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Fermions in an Optical Box

For the past two decades harmonically trapped ultracold atomic gases have been used with great success to study fundamental many-body physics in flexible experimental settings. However, the resulting gas density inhomogeneity in those traps makes it challenging to study paradigmatic uniform-system physics (such as critical behaviour near phase transitions) or complex quantum dynamics.

The realization of homogeneous quantum gases trapped in optical boxes has marked a milestone in the quantum simulation program with ultracold atoms [1]. These textbook systems have proved to be a powerful playground by simplifying the interpretation of experimental measurements, by making more direct connections to theories of the many-body problem that generally rely on the translational symmetry of the system, and by altogether enabling previously inaccessible experiments.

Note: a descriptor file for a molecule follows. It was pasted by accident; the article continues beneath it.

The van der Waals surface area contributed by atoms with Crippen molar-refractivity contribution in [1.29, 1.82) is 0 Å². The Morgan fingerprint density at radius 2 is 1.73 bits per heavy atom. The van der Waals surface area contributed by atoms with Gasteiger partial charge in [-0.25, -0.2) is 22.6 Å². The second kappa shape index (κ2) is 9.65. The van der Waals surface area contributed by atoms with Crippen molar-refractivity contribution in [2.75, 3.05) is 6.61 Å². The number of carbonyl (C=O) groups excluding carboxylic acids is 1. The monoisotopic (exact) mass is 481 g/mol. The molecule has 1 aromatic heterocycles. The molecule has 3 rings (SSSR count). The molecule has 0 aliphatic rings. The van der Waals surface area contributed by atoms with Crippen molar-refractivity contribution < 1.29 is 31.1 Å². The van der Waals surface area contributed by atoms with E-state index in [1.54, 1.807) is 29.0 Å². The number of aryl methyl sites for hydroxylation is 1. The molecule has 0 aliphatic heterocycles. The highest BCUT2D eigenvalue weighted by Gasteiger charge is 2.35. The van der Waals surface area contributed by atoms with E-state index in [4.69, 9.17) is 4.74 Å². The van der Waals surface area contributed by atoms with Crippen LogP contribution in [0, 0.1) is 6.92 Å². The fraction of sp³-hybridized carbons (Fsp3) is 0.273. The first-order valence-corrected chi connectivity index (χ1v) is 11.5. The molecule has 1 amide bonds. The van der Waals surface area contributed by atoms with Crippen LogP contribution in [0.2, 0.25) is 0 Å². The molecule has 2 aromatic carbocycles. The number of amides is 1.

I will present a set of studies with ultracold fermions trapped in a box of light [2-5]. This platform is particularly suitable to study problems of Fermi-system stability, of which I will discuss two cases: the spin-1/2 Fermi gas with repulsive contact interactions [2], and the three-component Fermi gas with spin-population imbalance [3]. Both studies lead to surprising results, highlighting how spatial homogeneity not only simplifies the connection between experiments and theory, but can also unveil unexpected outcomes.

[1] N. Navon, R. P. Smith, Z. Hadzibabic, Nature Phys. 17, 1334 (2021)

[2] Y. Ji et al., Phys. Rev. Lett 129, 203402 (2022)

[3] G. L. Schumacher et al., arXiv:2301.02237

[4] Y. Ji et al., Phys. Rev. Lett 132, 153402 (2024)

[5] F. J. Vivanco, arXiv:2308.05746

Host: Joseph Thywissen
Event series  CQIQC SeminarsQO/AMO Seminars